While CMS staff were permitted to inform the public on various topics, they were also governed by a confidentiality policy and agency regulations that restricted the information they could disclose. In the summer of 2010, Marwood employed an analyst who was a former CMS employee who had worked in the NCA group. On July 7, 2010, the Marwood analyst was able to obtain “decent color” from a former colleague at CMS as to why an NCA had been issued for Provenge. The CMS employee expressly warned the Marwood analyst of the sensitivity of this information. Based on this information, the Marwood analyst formed an opinion predicting CMS’s continued coverage and reimbursement of Provenge’s on-label usages; however, this information was never disclosed to Marwood’s compliance department, in violation of Marwood’s written policies and procedures. On July 8, Marwood published a research note entitled “Provenge NCA Likely to Support On-Label Coverage,” which it circulated to hundreds of clients.

Separately in 2010, Marwood had retained a former high-ranking FDA official to consult on and assist with Marwood’s analysis of FDA issues, including a pending application for a new diabetes drug called Bydureon. On September 14, 2010, the consultant and certain Marwood employees had a 73-minute phone call during which they discussed the consultant’s assessment of Bydureon’s new drug application. According to one Marwood employee’s notes, the consultant conveyed that certain FDA contacts of his were “concerned about approval” and that there was “a debate between safety and reviewers.” The consultant described several specific safety concerns that he believed the FDA was deliberating. This information was never quarantined or brought to the attention of Marwood’s compliance department; rather, Marwood began communicating with clients between September 14 and October 19, 2010, informing them of this internal debate at the FDA concerning the safety of Bydureon and of the under-appreciated risk in the market that the new drug application could be denied.

The SEC’s Investigation and Findings

The Wall Street Journal reported on October 28, 2014 that the SEC was investigating whether or not officials at CMS may have leaked news relating to Provenge to, among others, Marwood.3 A little more than a year later, on November 24, 2015, the SEC announced that it had instituted and settled an administrative proceeding against Marwood.

The SEC order (the “Order”) states that Marwood’s analysts used potential MNPI that they had gained from interactions with government contacts in formulating research notes that were distributed to clients. The SEC found that Marwood had no written policy or procedure to reasonably ensure that its chief compliance officer would be provided with sufficient information to assess whether a research note may have been influenced by improperly obtained MNPI or to evaluate independently other Marwood employees’ assessments that any information they had received from a government employee was not MNPI. Rather, Marwood’s policy principally relied on employees and managers’ own assessments of the risk.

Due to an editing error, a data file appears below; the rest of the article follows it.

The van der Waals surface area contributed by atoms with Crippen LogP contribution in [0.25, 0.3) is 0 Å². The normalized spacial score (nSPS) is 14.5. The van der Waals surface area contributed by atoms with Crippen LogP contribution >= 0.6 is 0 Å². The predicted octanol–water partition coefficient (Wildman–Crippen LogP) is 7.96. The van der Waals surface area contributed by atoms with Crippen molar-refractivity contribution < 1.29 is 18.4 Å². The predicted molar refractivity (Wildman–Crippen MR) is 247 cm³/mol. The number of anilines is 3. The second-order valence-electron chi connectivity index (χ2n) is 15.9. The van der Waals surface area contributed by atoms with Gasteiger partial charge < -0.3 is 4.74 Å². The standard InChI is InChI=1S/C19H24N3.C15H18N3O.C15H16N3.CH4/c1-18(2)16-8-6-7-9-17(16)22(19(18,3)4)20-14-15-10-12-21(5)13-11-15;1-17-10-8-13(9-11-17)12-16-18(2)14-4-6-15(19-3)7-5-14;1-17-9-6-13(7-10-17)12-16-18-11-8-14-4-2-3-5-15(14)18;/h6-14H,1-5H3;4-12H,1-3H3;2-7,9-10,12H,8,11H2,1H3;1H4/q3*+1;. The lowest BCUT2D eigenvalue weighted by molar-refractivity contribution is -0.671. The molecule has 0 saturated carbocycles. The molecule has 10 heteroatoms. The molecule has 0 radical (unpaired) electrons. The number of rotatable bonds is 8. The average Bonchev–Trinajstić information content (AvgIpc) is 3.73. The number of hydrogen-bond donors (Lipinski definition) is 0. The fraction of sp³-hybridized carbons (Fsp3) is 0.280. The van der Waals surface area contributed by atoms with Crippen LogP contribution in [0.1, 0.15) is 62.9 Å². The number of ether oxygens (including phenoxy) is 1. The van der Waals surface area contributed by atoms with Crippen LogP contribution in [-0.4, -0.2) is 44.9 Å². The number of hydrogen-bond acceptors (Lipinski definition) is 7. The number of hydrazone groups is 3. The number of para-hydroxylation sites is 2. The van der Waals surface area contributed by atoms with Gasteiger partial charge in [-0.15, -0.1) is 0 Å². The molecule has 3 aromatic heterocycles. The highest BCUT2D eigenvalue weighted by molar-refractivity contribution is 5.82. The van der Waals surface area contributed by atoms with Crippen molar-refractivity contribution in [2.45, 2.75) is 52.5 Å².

Relying on earlier precedents, the SEC posited that Marwood’s written policies and procedures “failed to address the substantial risk that its analysts who were in contact with government employees likely to be in possession of potential MNPI, could obtain and disseminate MNPI to Marwood’s clients, who were likely to use that information to inform their securities trading.”4 Thus, the SEC concluded that Marwood’s written policies and procedures “were not reasonably designed to address the risks associated with the nature of its business activities . . . [and that] its policies in this regard were also not reasonably enforced.”5

Based on this conduct, the SEC charged Marwood with violating Section 15(g) of the Exchange Act, which requires every registered broker-dealer “to establish, maintain, and enforce written policies and procedures reasonably designed, taking into consideration the nature of such broker’s or dealer’s business, to prevent the misuse in violation of . . . [the Exchange Act] or the rules or regulations thereunder, of material nonpublic information by such broker or dealer or any person associated with such broker or dealer.”6 However, as the SEC noted in the Order, there is “no requirement under Section 15(g) that there be an underlying insider trading violation or any other violation of the Exchange Act or the rules thereunder.”7 The SEC also charged Marwood with violating Section 204A of the Advisers Act, which contains the same policy and procedure requirements for investment advisers as required of broker-dealers under Section 15(g) of the Exchange Act.


The SEC’s settlement with Marwood is noteworthy in several respects. For one, the SEC’s willingness to settle with Marwood without charging insider trading could reflect the increasing difficulty regulatory authorities face when instituting enforcement proceedings in a post-Newman world, where the Second Circuit has held that the government must establish a breach of duty in exchange for a personal benefit, and thus an indication that the SEC was unable to identify a breach in exchange for a personal benefit by the purported government insider. Second, and perhaps of more practical significance, the SEC found a way to charge Marwood through compliance failures. The Order notes that “if the nature of a particular broker-dealer’s or investment adviser’s business exposes employees to persons in possession of MNPI on a regular basis, a general policy that those employees self-evaluate information they receive is insufficient to comply with Section 15(g) of the Exchange Act and Section 204(A) of the Advisers Act.”8 Consequently, registered investment advisers and broker-dealers should review their written policies and procedures and implementation of the same with respect to MNPI that may enter the firm and its relationship to the firm’s business operations.

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1  Brody Mullins & Aruna Viswanatha, Marwood Group Settles SEC Charges, The Wall Street Journal, November 24, 2015, available here.

2  773 F.3d 438 (2d Cir. 2014).

3  See Brody Mullins, Susan Pulliam & Christopher Weaver, Insider-Trading Probe Focuses on Medicare Agency, The Wall Street Journal, October 28, 2014, available here.

4  Order at ¶ 36. The Order is available here.

5  Id.

6  Id. at ¶ 37.

7  Id. at ¶ 37, n.2.

Id. at ¶ 35.